Editorial

Mr Tiger Woods: A tribute to grit and determination

Wednesday, April 17, 2019

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American golfer Mr Tiger Woods has rightly earned glowing praise for his amazing victory in the Masters on Sunday.

Indeed, many of the world's great sports stars have commented on Mr Woods' fifth Masters victory. However, former United States President Barack Obama captured the achievement best in his congratulatory tweet, saying: “To come back and win the Masters after all the highs and lows is a testament to excellence, grit, and determination.”

On Monday, news came that Mr Woods has continued his rise up the world rankings as he officially returned to the top 10 for the first time since 2014.

There is no challenging the view that what Mr Woods did at Augusta is one of the greatest comeback stories in sport.

This was his first major victory in 11 years, having suffered personal turmoil and injuries that not only threatened his career but his prospects of living an ordinary life.

We recall the world watching in awe as he won his first Masters title in 1997, at the time transforming golf and expanding its reach beyond the achievements of famous players before him.

When he was just 25 years old, Mr Woods became the first man to hold the US Open, British Open, PGA Championship and Masters titles at the same time.

In 2002 he matched Messrs Nick Faldo and Jack Nicklaus by winning back-to-back Masters.

In probably one of his greatest displays of steely resolve, Mr Woods, grimacing in pain throughout the 2008 US Open, beat Mr Rocco Mediate in a play-off to take his 14th major title.

However, the following year Mr Woods' fortunes took a steep nosedive after a car accident outside his home in Florida unearthed a series of infidelities that not only destroyed his marriage but saw sponsors, except for Nike, dropping him like a hot potato.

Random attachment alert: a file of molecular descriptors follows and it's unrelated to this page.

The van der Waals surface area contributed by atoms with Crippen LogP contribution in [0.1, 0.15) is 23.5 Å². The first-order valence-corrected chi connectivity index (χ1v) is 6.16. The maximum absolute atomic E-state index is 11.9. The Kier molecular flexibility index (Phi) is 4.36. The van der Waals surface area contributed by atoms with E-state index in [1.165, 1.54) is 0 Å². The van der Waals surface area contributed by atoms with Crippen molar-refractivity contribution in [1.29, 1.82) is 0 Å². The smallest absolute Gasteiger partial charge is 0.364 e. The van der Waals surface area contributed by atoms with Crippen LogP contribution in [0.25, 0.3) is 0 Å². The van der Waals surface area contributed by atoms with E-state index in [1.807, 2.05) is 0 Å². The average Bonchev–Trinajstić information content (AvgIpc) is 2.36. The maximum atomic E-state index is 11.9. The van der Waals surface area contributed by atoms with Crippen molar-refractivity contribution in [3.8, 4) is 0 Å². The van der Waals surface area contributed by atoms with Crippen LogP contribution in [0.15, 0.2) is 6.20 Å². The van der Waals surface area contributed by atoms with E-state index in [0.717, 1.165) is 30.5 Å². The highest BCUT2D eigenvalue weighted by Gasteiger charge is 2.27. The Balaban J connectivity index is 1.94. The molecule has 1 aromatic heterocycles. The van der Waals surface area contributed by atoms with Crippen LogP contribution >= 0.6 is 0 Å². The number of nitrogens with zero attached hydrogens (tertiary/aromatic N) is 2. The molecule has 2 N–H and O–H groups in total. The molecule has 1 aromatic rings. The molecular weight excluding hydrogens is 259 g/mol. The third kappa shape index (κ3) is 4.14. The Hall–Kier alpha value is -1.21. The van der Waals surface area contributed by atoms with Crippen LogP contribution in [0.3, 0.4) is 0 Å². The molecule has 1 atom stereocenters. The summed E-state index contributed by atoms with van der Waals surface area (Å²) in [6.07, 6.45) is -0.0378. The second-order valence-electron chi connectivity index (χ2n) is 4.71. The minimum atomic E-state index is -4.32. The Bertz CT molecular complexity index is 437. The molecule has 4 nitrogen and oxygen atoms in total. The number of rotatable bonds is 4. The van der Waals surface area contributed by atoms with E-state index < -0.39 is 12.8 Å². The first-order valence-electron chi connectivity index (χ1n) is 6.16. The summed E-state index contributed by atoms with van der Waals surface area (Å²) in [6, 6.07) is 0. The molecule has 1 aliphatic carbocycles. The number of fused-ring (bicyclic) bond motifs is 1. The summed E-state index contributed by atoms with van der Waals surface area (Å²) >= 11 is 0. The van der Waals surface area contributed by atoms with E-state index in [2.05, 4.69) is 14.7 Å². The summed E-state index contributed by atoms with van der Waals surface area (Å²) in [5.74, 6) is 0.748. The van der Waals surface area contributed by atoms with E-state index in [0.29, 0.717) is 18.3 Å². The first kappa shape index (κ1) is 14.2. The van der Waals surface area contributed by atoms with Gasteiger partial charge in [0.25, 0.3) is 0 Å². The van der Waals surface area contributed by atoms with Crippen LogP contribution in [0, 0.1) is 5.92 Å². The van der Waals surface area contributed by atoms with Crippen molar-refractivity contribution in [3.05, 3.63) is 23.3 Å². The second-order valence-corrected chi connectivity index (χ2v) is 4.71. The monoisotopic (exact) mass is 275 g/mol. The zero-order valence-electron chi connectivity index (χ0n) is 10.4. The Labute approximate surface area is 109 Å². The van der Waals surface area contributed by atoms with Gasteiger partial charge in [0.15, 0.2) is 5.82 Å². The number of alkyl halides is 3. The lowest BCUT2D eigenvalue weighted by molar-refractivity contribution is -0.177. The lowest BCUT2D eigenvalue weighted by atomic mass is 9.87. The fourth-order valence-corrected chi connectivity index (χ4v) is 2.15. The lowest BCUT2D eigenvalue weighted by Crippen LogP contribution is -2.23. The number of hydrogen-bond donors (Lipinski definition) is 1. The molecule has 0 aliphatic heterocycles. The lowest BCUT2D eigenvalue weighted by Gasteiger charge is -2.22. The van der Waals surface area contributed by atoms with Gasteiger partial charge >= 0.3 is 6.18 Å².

Although he returned to the game in 2010, within four years back trouble consigned him to the sidelines for long periods. In fact, an Agence France Presse story reported that when he was asked if he ever wondered whether he would win another major, Mr Woods replied: “I had serious doubts after what transpired a couple of years ago. I could barely walk. I couldn't sit. Couldn't lay down. I really couldn't do much of anything.”

In April of 2017 he underwent a spinal fusion operation but a month later made headlines on being arrested after falling asleep while driving under the influence of several drugs he took to combat pain.

We don't get the impression that Mr Woods missed the game terribly during his long lay-off because he is reported as saying that the break gave him time to participate in his children's lives in a way that he couldn't have for a number of years.

That, no doubt, steadied him as a father and human being and most likely contributed to the mettle he displayed when he returned to the PGA Tour last year and in the just-concluded Masters.

Mr Woods' achievement is more than a sporting success. It is an example to us all that the most difficult circumstances can be overcome with a fixity of purpose, a desire to succeed, and a steady focus on the value of family.


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